I believe this is what the wise master meant in his remarks to his devotees. When we start on our internal quest, we start trying to perform seva to start purifying ourselves and to set us on a path of yoga. It is when, through surrender and service we ourselves become selfless, and ultimately become the path itself, that our attempts to perform seva stop, and true seva begins to flow through us.

Why Do We Fail?

Hari Om friends!

Finally, I am returning to this blog after 4 long and unexpectedly challenging years in which I haven’t felt able to do any writing. The exact external circumstances and events that occurred are not so interesting – suffice to say that it was a period throughout which I was tested many times – physically, emotionally and spiritually. In truth, on several occasions I felt I failed which took me to some dark places. But ultimately, through His grace and through the love of those around me, I found my way back and now find myself in a new version of life that is fuelled by love, service and gratitude.

I know now that many have experienced some challenge like this in life – for each of us the exact nature of the challenge is unique to us but the effects on the mind and therefore your life are the same. I once heard a wise man say, the Lord doesn’t give you what you want, He gives you what you need.

Sometimes, what we need is to be shaken violently, to be pulled out of our comfort zones and back onto the path where we should be. This transition can be rough, but sometimes it’s necessary to give you the training for the life you are meant to lead. Because out of that struggle alone comes real strength. Not just mental or physical strength (although that too may be important for you). I mean a strength of conviction about who you are and what your purpose is. A rough uncut and dust-covered diamond must be cleaned, cut and polished many times before it becomes pure – a shining diamond radiating light in every direction.

Isn’t it interesting that some people have much more hardship whereas others seem to breeze through life? Of course there are many factors at play in life, but from a spiritual point of view perhaps it just that some of us need more polishing than others. With His grace hopefully one day we can be that bright illumined diamond.

The other thing that I found eventually comes from this type of struggle is gratitude. You realise that nothing you are is solely because of your own merit or effort. Everything you have become is a result of someone or something in your life that created that reality for you. It is only because of how strongly we identify with our personality that we assume that we have achieved something. Once you start to question what you have actually ever done yourself you come to some interesting answers. Interestingly, at one stage you even become grateful for even the struggle itself because you see the difference it has created in you.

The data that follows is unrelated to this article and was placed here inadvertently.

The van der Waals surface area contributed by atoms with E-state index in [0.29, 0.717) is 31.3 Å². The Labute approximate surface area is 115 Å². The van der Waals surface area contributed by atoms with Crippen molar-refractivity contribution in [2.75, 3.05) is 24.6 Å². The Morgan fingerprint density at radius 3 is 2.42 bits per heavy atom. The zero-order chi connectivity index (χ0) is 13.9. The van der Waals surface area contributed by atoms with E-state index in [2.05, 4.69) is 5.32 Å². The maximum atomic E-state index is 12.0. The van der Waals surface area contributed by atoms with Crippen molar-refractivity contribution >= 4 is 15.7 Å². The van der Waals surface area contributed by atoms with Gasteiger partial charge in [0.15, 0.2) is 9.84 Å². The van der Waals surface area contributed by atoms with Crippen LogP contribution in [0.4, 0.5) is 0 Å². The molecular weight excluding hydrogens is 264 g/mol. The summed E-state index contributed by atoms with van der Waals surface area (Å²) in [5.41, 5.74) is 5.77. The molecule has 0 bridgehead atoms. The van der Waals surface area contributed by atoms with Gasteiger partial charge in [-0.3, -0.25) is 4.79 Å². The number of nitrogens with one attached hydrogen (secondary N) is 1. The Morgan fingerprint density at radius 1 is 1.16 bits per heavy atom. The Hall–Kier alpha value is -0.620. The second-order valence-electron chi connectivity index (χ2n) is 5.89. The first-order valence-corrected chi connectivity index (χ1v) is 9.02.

From a practical point of view, in the hardest of these times what I found amazing was the strength I got from kirtan – simply keeping His Name with me wherever I went. In fact it continues to amaze me how powerful this technique is. Any time I felt my way was lost, I simply said his Name over and over again, chanting and singing simple kirtans whenever I was alone. Instantly, the mind gets snapped out of its constant pointless chatter and thrust back into a place of happiness and peace. Now whether there is some esoteric reasoning to this, or its just a potent form of NLP, I don’t really care – it works!

Luckily it seems there has recently been a huge surge of interest in kirtan music and you can find many offerings by amazing devotional artists online – try Spotify or Apple Music for starters. So even if you don’t know any chants or mantras you can find something you like and can connect with. In the coming months I will also add several links to offerings I come across that I like. It is a practice that works whatever beliefs, faith, or religion you follow.

So, while I continue on my path, I thought I would share this experience with you in case it can be of any help on your journey. Now I look forward to getting back to this blog and sharing again with you!

Narayan Narayan!!

Who is Hanuman?

Recently we enjoyed celebrating Hanuman Jayanti, the birthday of Hanumanji. In preparing for this very special day, I took some time to clarify in my mind what Hanuman – the superhero of the Ramayan epic – meant to me. After continuing to reflect on this during the 108 Hanuman Chalisas that we sang that day, I noted the following:

That force that roars silently from within, urging you, pushing you, to achieve absolute perfection in life – to love unconditionally, to serve without expectation, to surrender and offer every action to a higher noble Ideal.

That flame that, in the depths of your assumed despair, or at the heights of your alleged joy, will illuminate the path back home and irradicate the folly of your mind.

That strength that seeks to protect the good and wise that will nurture your vision, and crush all others that will distract you.

That form that meditates only upon the Truth, and is none other than that Truth.

That is Hanuman.

That Ideal is Ram.